40 years ago tonight, Super Bowl XVI kicked off in Pontiac, Michigan.
More than 85 million Americans watched it live and saw arguably the best broadcast pair in the history of football – maybe sports – call their first championship game together. Pat Summerall and John Madden brought the action to homes, beginning a truly legendary run.
I vividly remember that game, and watching just 12 miles from where it was played, so it was easy today to call up some nostalgia online to see what the CBS broadcast looked and sounded like that day. Expecting to see the broadcaster who perhaps used the television medium better than any other at the top of his game, I actually saw something else. It was an ex-coach just a few years off the sideline who, like our clients over the years, just needed some coaching himself.
Take a look at this two-minute clip. Madden had a habit he needed to break. It’s common. We hear it all the time. It’s actually instinctive human nature. There’s a solution to it, which we have taught in media training over the decades.
When Summerall asks Madden a question, he repeats part of the question as he sets up his answer. This is something untrained speakers often do, as it buys them a fraction of a second for the brain to get into the prepared answer. For a sportscaster, it’s not the best way to get to analysis but it’s not that big of a deal. But for an executive or spokesperson, it can be.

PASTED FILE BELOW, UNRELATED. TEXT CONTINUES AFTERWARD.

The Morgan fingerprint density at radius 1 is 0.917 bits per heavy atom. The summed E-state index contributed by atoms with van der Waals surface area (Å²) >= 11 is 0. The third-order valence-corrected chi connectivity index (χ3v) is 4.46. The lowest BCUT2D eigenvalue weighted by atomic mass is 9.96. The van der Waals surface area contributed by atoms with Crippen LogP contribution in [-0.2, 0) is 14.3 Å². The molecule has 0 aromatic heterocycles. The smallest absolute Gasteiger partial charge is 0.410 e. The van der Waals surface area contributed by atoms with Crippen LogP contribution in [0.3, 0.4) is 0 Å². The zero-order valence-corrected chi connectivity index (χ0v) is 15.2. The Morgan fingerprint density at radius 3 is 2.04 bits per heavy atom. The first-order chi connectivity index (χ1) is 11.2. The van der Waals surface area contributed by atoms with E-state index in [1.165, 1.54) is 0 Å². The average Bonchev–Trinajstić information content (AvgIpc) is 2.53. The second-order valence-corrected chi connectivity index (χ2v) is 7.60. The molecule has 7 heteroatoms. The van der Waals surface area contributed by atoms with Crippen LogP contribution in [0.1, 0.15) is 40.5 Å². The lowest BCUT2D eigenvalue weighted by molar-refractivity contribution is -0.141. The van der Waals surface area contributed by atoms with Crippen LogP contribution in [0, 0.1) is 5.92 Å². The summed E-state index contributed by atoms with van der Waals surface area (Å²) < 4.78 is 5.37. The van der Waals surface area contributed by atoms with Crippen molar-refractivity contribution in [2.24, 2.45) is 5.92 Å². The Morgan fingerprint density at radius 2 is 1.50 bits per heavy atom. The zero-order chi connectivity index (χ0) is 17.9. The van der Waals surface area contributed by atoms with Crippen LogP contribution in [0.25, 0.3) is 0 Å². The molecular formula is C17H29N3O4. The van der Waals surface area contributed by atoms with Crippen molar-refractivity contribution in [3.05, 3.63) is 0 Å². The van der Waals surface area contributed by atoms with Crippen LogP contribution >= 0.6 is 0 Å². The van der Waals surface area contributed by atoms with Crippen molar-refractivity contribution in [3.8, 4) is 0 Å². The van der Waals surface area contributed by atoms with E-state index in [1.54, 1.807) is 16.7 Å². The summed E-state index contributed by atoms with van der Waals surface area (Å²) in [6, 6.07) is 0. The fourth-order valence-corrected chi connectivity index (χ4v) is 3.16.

That’s because sometimes, a questioner uses language you don’t want to “own” in your answer. Case in point: an interview I sat in on more than 20 years ago with a corporate division president. This company had a commanding market share in all of its product lines, but the gap was narrowing with competitors. The threat was real and they hated being labeled a “monopoly” but customers and politicians alike.
The reporter said to the executive, “I’ve been doing some research and it looks like your competitors are gaining ground. You’re not a monopoly, are you?”
Great opportunity to get a message out. I’m sure I lit up with a smile. In Madden terms, I was thinking “Boom!”
That quickly turned to bust when the executive answered, “We’re not a monopoly” before giving a terrific answer about how they face increased competition.
To borrow a football analogy, you can’t score a touchdown if first, you fumble.
What was the only quote that made it into the Sunday newspaper section-front story? “We’re not a monopoly.” Pull quote too. With the company name and the dreaded word right next to each other as big as day.
This can happen to anyone, who hasn’t been given practice in some fundamentals, or hasn’t had enough practice. Even John Madden.